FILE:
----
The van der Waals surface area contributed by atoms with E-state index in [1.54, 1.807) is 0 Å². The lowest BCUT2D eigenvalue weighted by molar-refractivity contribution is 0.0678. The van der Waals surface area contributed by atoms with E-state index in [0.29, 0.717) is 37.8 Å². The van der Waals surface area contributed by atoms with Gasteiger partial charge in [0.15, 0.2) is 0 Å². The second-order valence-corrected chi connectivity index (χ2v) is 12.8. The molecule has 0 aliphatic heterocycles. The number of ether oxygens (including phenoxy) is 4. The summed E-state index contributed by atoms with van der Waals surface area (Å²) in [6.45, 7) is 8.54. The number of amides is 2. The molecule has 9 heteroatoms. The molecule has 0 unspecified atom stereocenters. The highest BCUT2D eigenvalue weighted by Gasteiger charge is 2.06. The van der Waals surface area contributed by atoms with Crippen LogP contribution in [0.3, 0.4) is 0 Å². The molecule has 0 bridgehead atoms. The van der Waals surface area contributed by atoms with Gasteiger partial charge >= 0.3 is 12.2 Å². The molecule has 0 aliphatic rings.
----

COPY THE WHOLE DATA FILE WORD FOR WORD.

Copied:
The van der Waals surface area contributed by atoms with E-state index in [1.54, 1.807) is 0 Å². The lowest BCUT2D eigenvalue weighted by molar-refractivity contribution is 0.0678. The van der Waals surface area contributed by atoms with E-state index in [0.29, 0.717) is 37.8 Å². The van der Waals surface area contributed by atoms with Gasteiger partial charge in [0.15, 0.2) is 0 Å². The second-order valence-corrected chi connectivity index (χ2v) is 12.8. The molecule has 0 aliphatic heterocycles. The number of ether oxygens (including phenoxy) is 4. The summed E-state index contributed by atoms with van der Waals surface area (Å²) in [6.45, 7) is 8.54. The number of amides is 2. The molecule has 9 heteroatoms. The molecule has 0 unspecified atom stereocenters. The highest BCUT2D eigenvalue weighted by Gasteiger charge is 2.06. The van der Waals surface area contributed by atoms with Crippen LogP contribution in [0.3, 0.4) is 0 Å². The molecule has 0 bridgehead atoms. The van der Waals surface area contributed by atoms with Gasteiger partial charge >= 0.3 is 12.2 Å². The molecule has 0 aliphatic rings.